05-memory-post

05-memory-post - The memory model Readings: Readings from...

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Unformatted text preview: The memory model Readings: Readings from CP, chapters 1-10, as detailed in the document available on the Web site. The memory model and C Tail recursion and loops Stacks for function calls in C The memory model and Scheme This material is not covered in the textbook. CS 136 Fall 2009 05: The memory model 1 What is going on? We can understand intuitively how the recursive GCD implementation in C we saw in the previous lecture module works. But why does it work? We could try to use the substitution model to explain it. But our C programs are full of statements that do not produce values. The semantics of C are best explained by using the memory model. Most introductions to C (including the one in CP:AMA) arent very explicit about the semantics, and delay the discussion of functions until later than we have. CS 136 Fall 2009 05: The memory model 2 A brief look at computer architecture An interpreter like DrScheme or mzscheme runs a program written in a high-level language (HLL) like Scheme. Like any application, the interpreter consists of a sequence of primitive instructions in machine language . Machine language is the low-level language that the particular computer is designed to run. The memory of the computer stores the interpreter, the HLL program which it treats as data, and the data that the user has written the HLL program to transform. CS 136 Fall 2009 05: The memory model 3 Interpreter Memory User's Scheme program User's data Working storage Processor The primitive instructions in the interpreter program specify how memory is to be altered by the processor as the computation proceeds. We will focus here on how data is represented in memory. The processor is discussed in lecture module 05. CS 136 Fall 2009 05: The memory model 4 Memory A convenient model of memory is as a set of numbered words . Each word can hold a fixed amount of information, typically 32 binary digits or bits . 10010010 11101000 00011010 11110000 00001101 00000001 11011111 01001010 11110100 10101110 00010100 00000000 ... 4 8 12 ... 256 260 264 ... address contents Word addresses are divisible by 4 because most 32-bit computer architectures allow 8-bit chunks, called bytes , to be addressed. 10010010 11101000 00011010 11110000 4 address 5 6 7 CS 136 Fall 2009 05: The memory model 5 The 32 bits stored in a memory word could be interpreted as: a single machine instruction; an integer which is part of some larger collection of data; 4 characters (each one requiring 8 bits); the address of another word or byte of memory; something else, depending on context. CS 136 Fall 2009 05: The memory model 6 When the 32 bits stored in a memory word represent the address of another word or byte, we interpret the bits as a natural number represented in binary....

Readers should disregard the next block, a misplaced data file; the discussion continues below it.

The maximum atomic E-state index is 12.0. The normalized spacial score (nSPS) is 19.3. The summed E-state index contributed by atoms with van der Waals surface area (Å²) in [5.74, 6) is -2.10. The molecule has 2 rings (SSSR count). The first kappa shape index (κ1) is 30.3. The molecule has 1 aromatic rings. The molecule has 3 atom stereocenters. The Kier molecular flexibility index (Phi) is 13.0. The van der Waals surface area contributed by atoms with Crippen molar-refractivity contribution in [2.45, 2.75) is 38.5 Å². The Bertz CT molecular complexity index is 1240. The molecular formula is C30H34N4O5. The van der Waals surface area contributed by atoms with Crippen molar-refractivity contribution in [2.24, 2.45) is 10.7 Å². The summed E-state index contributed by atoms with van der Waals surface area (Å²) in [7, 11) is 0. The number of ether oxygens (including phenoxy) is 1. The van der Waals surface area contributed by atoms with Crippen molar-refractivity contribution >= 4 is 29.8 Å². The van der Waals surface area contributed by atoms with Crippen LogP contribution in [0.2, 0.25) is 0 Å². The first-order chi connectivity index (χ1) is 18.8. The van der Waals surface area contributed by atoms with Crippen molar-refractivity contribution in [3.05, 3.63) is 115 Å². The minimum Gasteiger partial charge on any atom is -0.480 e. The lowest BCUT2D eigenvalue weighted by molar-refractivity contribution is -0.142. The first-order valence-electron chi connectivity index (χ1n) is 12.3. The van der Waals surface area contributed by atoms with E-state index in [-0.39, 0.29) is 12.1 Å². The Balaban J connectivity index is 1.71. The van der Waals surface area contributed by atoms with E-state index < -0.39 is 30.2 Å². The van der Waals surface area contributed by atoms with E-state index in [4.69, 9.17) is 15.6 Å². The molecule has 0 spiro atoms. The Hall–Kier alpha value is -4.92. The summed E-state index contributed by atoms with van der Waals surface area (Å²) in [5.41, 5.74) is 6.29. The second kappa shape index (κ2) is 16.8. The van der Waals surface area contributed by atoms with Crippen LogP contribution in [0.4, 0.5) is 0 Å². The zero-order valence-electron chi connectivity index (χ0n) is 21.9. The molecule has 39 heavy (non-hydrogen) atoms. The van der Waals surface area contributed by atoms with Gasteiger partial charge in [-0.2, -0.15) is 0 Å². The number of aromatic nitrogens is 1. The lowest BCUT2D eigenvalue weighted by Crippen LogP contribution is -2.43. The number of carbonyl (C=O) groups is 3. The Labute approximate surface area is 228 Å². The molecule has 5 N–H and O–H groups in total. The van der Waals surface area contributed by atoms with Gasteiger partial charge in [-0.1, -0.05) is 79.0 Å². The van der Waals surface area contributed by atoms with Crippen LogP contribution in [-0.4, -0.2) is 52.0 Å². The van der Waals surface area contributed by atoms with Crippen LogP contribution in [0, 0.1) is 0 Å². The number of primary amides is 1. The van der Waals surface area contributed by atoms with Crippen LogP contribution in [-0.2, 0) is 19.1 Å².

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05-memory-post - The memory model Readings: Readings from...

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